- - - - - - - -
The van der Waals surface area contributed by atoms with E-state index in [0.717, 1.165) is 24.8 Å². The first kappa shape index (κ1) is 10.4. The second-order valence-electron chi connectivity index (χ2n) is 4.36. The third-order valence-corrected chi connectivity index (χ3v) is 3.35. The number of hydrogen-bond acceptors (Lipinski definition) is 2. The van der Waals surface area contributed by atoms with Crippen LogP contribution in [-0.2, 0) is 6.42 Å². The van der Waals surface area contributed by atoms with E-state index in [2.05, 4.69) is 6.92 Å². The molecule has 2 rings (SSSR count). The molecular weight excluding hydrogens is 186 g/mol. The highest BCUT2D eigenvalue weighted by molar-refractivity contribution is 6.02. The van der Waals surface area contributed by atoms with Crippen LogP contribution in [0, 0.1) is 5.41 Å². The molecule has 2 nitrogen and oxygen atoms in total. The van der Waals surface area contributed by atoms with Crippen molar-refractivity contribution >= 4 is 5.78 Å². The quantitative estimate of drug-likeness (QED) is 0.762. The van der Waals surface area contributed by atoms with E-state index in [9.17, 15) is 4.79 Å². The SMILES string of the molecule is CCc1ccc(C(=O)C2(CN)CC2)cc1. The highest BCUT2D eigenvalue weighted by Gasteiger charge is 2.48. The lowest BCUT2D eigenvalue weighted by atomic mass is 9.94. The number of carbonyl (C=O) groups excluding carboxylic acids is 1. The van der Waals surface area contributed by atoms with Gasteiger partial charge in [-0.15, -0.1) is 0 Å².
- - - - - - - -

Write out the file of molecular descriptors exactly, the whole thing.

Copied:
The van der Waals surface area contributed by atoms with E-state index in [0.717, 1.165) is 24.8 Å². The first kappa shape index (κ1) is 10.4. The second-order valence-electron chi connectivity index (χ2n) is 4.36. The third-order valence-corrected chi connectivity index (χ3v) is 3.35. The number of hydrogen-bond acceptors (Lipinski definition) is 2. The van der Waals surface area contributed by atoms with Crippen LogP contribution in [-0.2, 0) is 6.42 Å². The van der Waals surface area contributed by atoms with E-state index in [2.05, 4.69) is 6.92 Å². The molecule has 2 rings (SSSR count). The molecular weight excluding hydrogens is 186 g/mol. The highest BCUT2D eigenvalue weighted by molar-refractivity contribution is 6.02. The van der Waals surface area contributed by atoms with Crippen LogP contribution in [0, 0.1) is 5.41 Å². The molecule has 2 nitrogen and oxygen atoms in total. The van der Waals surface area contributed by atoms with Crippen molar-refractivity contribution >= 4 is 5.78 Å². The quantitative estimate of drug-likeness (QED) is 0.762. The van der Waals surface area contributed by atoms with E-state index in [9.17, 15) is 4.79 Å². The SMILES string of the molecule is CCc1ccc(C(=O)C2(CN)CC2)cc1. The highest BCUT2D eigenvalue weighted by Gasteiger charge is 2.48. The lowest BCUT2D eigenvalue weighted by atomic mass is 9.94. The number of carbonyl (C=O) groups excluding carboxylic acids is 1. The van der Waals surface area contributed by atoms with Gasteiger partial charge in [-0.15, -0.1) is 0 Å².